Business

ESPN is reportedly looking to license its brand for at least $3 billion amid a boom in the sports-betting industry

A view of the logo during ESPN The Party on February 5, 2016 in San Francisco, California.
  • ESPN is looking to license its brand for at least $3 billion, The Wall Street Journal reported.
  • This means an opportunity for approved sports-betting companies to use the ESPN brand.
  • The sports TV network is now in discussion with firms including Caesars Entertainment and DraftKings, sources told WSJ.
  • See more stories on Insider’s business page.

Walt Disney‘s ESPN is looking to license its brand for at least $3 billion over the course of several years amid a boom in the sports-betting industry, The Wall Street Journal first reported.

This means an opportunity for approved sports-betting companies to use the ESPN brand and the possibility of renaming their sportsbooks after the television network, sources told WSJ. There is, however, no guarantee the sports-media giant will ever close a deal.

ESPN is now in discussion with firms including casino operator Caesars Entertainment and online gambling company DraftKings, sources told WSJ. It currently has existing partnerships with both.

The sports-betting industry in the past months has benefitted from a wave of enthusiasm across the country. This year, around 25 states have introduced legislation to legalize mobile sports betting, while five states have introduced legislation to expand their existing sports betting frameworks.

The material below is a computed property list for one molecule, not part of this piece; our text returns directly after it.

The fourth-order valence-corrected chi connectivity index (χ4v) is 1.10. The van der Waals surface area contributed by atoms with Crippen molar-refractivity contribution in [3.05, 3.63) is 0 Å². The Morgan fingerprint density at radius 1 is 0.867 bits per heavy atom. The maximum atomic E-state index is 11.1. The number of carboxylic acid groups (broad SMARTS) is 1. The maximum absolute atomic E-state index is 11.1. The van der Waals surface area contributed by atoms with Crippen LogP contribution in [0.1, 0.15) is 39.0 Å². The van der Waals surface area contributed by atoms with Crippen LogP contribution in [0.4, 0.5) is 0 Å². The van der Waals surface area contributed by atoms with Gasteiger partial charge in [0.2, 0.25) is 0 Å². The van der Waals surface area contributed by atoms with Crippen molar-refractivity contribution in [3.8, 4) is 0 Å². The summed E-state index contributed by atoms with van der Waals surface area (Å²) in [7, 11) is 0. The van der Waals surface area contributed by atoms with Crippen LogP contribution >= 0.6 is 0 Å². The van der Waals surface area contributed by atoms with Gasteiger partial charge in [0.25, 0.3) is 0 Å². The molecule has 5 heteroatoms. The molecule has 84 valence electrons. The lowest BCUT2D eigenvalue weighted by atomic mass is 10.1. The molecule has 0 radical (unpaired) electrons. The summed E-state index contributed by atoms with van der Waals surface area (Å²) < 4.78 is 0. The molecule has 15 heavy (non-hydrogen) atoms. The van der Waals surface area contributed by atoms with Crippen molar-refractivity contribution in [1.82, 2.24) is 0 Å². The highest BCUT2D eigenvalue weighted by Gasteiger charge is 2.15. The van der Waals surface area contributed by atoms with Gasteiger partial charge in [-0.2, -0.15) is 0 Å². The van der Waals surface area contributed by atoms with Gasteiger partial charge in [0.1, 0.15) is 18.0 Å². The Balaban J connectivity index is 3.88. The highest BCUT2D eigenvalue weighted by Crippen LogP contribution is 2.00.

ESPN, though, has been reluctant in entering the space. Executives do not want to risk having the company directly involved in gambling transactions, according to WSJ.

An instance when direct links could have negative consequences for the company could be seen with DraftKings. Shares of the major sports-betting firm tumbled in June after it was accused of hiding “black market operations” by Hindenburg Research.

Still, the recent initiative ESPN is reportedly exploring may be a win-win situation as it would allow the company to ride the boom without being directly related in the gambling industry.

Read the original article on Business Insider

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